Wolves to lambs

Former members of the Barrio 18 gang participate in a religious service of the Torre Fuerte (Strong Tower) church inside the San Francisco Gotera prison, in San Francisco Gotera, El Salvador, March 9, 2018. REUTERS/Jose Cabezas

SAN FRANCISCO GOTERA, El Salvador – Pastor Manuel Rivera’s voice echoes through the crowded courtyard in the notorious San Francisco Gotera prison in El Salvador, as hardened criminals weep and bow their heads in prayer.

Brutal ‘mara’ street gangs and chronic poverty have made El Salvador one of the most murderous countries on the planet, but the growth of evangelical Christianity behind bars is giving gangsters a way to break the spiral of violence.
Rivera, an ex-hitman from the powerful Barrio 18 gang, speaks to rows of men with spidery black tattoos on their arms, necks and faces, delivering a message of salvation: God had rescued them from violence. Returning to gang life would mean death.

“We used to say that the gang was our family, but God took the blindfold off our eyes,” says Rivera, 36, dressed like the other inmates in a white t-shirt, shorts and plastic sandals.

Some weep silently while he reads from a black bible. Others sing hymns, clapping and waving arms enthusiastically. They chorus: “Amen.”

By embracing religion, these men can leave their gangs without retaliation, Rivera says. But if they do not show real devotion, their former gang-mates may kill them, fearing they will join other gangs and become enemies.
Convicted murderer Rivera’s own transformation came behind bars, when, battered by years of running from police and enemy gangs, unable to see his son, he turned to prayer.

When God appeared in a dream, prophesying Rivera would have his own flock, he became a pastor, he says. He is now half-way through an eight-year sentence for criminal association.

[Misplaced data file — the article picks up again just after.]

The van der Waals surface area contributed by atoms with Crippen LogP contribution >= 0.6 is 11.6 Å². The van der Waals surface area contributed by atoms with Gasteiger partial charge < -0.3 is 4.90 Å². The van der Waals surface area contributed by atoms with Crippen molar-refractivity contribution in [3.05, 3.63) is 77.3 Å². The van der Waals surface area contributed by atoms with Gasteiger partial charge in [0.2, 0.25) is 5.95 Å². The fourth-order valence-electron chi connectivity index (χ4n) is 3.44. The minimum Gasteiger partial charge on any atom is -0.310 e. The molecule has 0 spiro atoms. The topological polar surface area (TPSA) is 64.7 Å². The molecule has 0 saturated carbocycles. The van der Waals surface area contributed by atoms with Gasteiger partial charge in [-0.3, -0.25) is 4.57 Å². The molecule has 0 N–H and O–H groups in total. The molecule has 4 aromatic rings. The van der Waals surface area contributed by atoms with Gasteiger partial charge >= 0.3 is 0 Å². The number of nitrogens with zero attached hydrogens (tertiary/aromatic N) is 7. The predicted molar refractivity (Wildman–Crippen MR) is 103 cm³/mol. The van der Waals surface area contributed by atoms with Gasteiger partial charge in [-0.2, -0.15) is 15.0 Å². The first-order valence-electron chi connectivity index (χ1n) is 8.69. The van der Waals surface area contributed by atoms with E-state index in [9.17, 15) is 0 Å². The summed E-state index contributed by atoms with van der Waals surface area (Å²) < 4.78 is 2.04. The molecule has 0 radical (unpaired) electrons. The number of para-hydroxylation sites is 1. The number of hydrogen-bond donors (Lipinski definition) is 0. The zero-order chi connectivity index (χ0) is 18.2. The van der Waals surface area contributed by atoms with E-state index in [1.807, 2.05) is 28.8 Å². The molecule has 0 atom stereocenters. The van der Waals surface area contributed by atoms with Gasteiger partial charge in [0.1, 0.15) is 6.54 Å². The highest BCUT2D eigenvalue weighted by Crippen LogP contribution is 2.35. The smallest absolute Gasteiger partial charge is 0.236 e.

Evangelical Christianity has grown rapidly in Central America in the past decade, colouring local politics. Dozens of lawmakers embrace it, defending hardline positions against gay rights and abortion.

The fervour has spilled into jails, where it is welcomed by officials who sense its potential for reforming ex-gangsters.
President Salvador Sanchez Ceren’s government plans to use Gotera as a model of religious rehabilitation it hopes can be replicated.

Two years ago the prison, located about 100 miles (166km) east of capital San Salvador, was almost entirely home to active gang members. Now, the majority of its approximately 1500 inmates want to find redemption, says prison director Oscar Benavides.

The conversions “show the country that it is possible to rehabilitate those in the Mara Salvatrucha or other gangs,” says Security Minister Mauricio Ramirez, dismissing criticisms that the government should do more.

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